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Today's News

  • Ramsey posts exciting Crate Sportsman win

    Kenny Ramsey highlighted Lancaster Motor Speedway racing action with a thrilling Crate Sportsman win Saturday night.

    The Crate Sportsman front row had a couple of ace young guns in Dillon Crook and Andrew Blackwood.

  • Lancers sign Fort Mill soccer duo

    University of South Carolina at Lancaster women’s soccer coach Randy Jordan hopes a Good Friday signing will turn out good for the USCL soccer program.

    Jordan signed a pair of Fort Mill High standouts, Lady Yellow Jackets’ ace keeper Hattie Ruch and midfielder Shelby Bazemore, on Friday.

  • City seeks support for arts

    The city of Lancaster is hoping to receive more corporate support to keep its Performing Arts Series running strong. 

    Lancaster City Council voted unanimously at its April 12 meeting to apply for grant money from Wachovia (Wells Fargo) and Duke Energy Foundation. 

    The city has received money from those two institutions in years past. It is again requesting $10,000 from Duke Energy Foundation and $2,500 from Wells Fargo. 

  • Riley to speak at chamber lunch

    Lancaster County Chamber of Commerce 

    The Lancaster County Chamber of Commerce will host a membership luncheon at noon Tuesday, April 26, at the University of South Carolina at Lancaster’s Carole Ray Dowling Center. 

    Guest speaker Pat C. Riley, president and COO of Allen Tate Co., will discuss “The Current State of the Real Estate Market in Lancaster County and Surrounding Areas.”  

  • Welcome center opens in restored courthouse

    Mary Brown

    For The Lancaster News

    Many feel spring is a time for new beginn1ings and that is just what is happening at Lanaster County’s newly restored historic courthouse. 

    The ground floor now houses the Welcome Center of Lancaster County, which is open for business.

    “The courthouse is absolutely gorgeous,” said welcome center specialist Sylvia Hudson. “It’s something to really be proud of.”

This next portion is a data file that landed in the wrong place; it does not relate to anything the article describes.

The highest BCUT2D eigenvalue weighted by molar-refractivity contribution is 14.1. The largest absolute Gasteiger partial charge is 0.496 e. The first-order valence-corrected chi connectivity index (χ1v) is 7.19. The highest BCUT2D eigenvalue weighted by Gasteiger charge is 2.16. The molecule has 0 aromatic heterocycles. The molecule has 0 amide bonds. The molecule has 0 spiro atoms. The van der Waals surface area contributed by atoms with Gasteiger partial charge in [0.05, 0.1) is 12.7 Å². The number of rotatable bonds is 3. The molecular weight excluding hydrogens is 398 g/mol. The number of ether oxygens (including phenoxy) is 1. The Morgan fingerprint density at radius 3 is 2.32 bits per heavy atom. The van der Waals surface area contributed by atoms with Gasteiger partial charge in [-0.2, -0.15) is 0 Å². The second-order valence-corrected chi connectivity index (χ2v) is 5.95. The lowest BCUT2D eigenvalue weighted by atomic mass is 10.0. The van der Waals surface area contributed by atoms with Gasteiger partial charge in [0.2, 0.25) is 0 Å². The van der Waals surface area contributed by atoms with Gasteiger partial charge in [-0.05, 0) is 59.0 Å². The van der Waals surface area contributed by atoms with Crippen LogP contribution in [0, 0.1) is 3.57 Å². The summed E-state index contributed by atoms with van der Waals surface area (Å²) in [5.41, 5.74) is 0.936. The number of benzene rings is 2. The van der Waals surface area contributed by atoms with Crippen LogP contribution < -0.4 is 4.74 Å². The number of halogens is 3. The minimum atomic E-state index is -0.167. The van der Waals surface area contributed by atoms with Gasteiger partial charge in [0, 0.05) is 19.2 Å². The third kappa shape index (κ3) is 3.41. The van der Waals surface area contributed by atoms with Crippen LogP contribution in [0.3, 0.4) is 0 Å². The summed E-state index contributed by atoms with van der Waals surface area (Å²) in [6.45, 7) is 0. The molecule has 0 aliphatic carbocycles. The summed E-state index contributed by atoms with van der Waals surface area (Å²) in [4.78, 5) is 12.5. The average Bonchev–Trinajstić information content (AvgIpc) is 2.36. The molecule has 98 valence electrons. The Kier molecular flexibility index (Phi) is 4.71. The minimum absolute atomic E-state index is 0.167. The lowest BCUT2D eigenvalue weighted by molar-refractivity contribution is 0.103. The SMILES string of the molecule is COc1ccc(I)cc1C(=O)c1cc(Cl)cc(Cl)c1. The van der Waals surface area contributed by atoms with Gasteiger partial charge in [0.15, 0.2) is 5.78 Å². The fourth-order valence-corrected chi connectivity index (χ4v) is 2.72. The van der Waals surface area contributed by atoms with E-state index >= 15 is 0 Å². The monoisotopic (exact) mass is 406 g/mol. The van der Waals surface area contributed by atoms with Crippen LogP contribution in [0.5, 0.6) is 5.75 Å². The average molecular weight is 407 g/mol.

• Real results of drunk driving

    Sarah Panzau was supposed to be dead.

    Instead, there she stood April 15 in the gym at Buford High School, the day before spring break, very much alive and telling students how her life changed in the drunken blink of a eye.

    Listening to her, it was hard to tell which drove home the message better – Panzau’s words or the sight of her scars and what little remained of her left arm.

  • Kershaw golf course to be landing pad?

    Kershaw town officials have suggested a seemingly unusual location as a possible spot for a helicopter landing pad. 

    Earlier this year, Kershaw teen Talf Wrenn told Town Council about his Eagle Scout project, which involves building a landing pad within the town limits. The only favor he asked is that council provide a location. 

    At their April 14 meeting, council members suggested the landing pad be installed on the driving range at the Kershaw Golf Course. Previous options proved to be unsuitable. 

  • Council to discuss arming animal control officers

    Lancaster County Council will follow up on a number of issues from the past several months, including arming animal control officers, uses for the historic courthouse and the results of a recently released workforce study, when it meets Tuesday night. 

    As part of its long list of scheduled discussion items, council will consider a policy allowing animal control officers to arm themselves with long guns as protection from dangerous animals. 

  • ILES raises curtain on ‘Peter Pan’ Tuesday

    Indian Land Elementary School’s fifth grade is about to make school history of sorts this week with its first bona fide school play.

    And they’re going all out with a production of Disney’s “Peter Pan.”

    The play is set for a one-night showing at 7 p.m. Tuesday, April 26, in the Lancaster High School auditorium. Tickets are $2 at ILES, $4 the night of the show. Proceeds will help finance future productions.

  • Betsy's Delight

    Not everyone who enjoys gardening gets a flower named after them, but it’s happened to Betsy Steele
    Bob Roycroft, a Georgetown day lily (hemerocallis) hybridizer, has  introduced “Betsy’s Delight” to honor of Steele, president of the Garden Club of South Carolina (GCSC).
    The parent plant of “Betsy’s Delight” is “Lady of Class,” which fits Steele’s gracious, thoughtful and encouraging demeanor. The flower certainly caught on and is currently sold out.